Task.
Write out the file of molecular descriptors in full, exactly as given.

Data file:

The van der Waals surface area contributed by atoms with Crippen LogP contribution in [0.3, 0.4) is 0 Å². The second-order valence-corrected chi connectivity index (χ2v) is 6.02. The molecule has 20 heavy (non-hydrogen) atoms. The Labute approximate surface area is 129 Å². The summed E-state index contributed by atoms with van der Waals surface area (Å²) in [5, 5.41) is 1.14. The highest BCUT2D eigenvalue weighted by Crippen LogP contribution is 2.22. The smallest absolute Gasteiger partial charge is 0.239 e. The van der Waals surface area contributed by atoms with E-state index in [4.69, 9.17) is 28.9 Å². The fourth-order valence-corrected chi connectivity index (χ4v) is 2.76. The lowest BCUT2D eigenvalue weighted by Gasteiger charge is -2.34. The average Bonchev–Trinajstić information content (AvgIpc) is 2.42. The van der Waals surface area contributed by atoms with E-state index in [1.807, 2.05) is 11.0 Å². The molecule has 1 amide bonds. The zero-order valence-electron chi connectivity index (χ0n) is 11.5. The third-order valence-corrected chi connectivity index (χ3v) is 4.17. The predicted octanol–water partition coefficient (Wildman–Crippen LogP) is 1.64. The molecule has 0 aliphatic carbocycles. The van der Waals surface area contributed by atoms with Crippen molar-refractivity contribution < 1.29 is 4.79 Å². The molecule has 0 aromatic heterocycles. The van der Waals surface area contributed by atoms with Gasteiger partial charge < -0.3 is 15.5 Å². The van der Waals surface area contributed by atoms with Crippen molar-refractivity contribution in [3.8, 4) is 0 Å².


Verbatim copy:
The van der Waals surface area contributed by atoms with Crippen LogP contribution in [0.3, 0.4) is 0 Å². The second-order valence-corrected chi connectivity index (χ2v) is 6.02. The molecule has 20 heavy (non-hydrogen) atoms. The Labute approximate surface area is 129 Å². The summed E-state index contributed by atoms with van der Waals surface area (Å²) in [5, 5.41) is 1.14. The highest BCUT2D eigenvalue weighted by Crippen LogP contribution is 2.22. The smallest absolute Gasteiger partial charge is 0.239 e. The van der Waals surface area contributed by atoms with E-state index in [4.69, 9.17) is 28.9 Å². The fourth-order valence-corrected chi connectivity index (χ4v) is 2.76. The lowest BCUT2D eigenvalue weighted by Gasteiger charge is -2.34. The average Bonchev–Trinajstić information content (AvgIpc) is 2.42. The van der Waals surface area contributed by atoms with E-state index in [1.807, 2.05) is 11.0 Å². The molecule has 1 amide bonds. The zero-order valence-electron chi connectivity index (χ0n) is 11.5. The third-order valence-corrected chi connectivity index (χ3v) is 4.17. The predicted octanol–water partition coefficient (Wildman–Crippen LogP) is 1.64. The molecule has 0 aliphatic carbocycles. The van der Waals surface area contributed by atoms with Crippen molar-refractivity contribution < 1.29 is 4.79 Å². The molecule has 0 aromatic heterocycles. The van der Waals surface area contributed by atoms with Gasteiger partial charge < -0.3 is 15.5 Å². The van der Waals surface area contributed by atoms with Crippen molar-refractivity contribution in [3.8, 4) is 0 Å².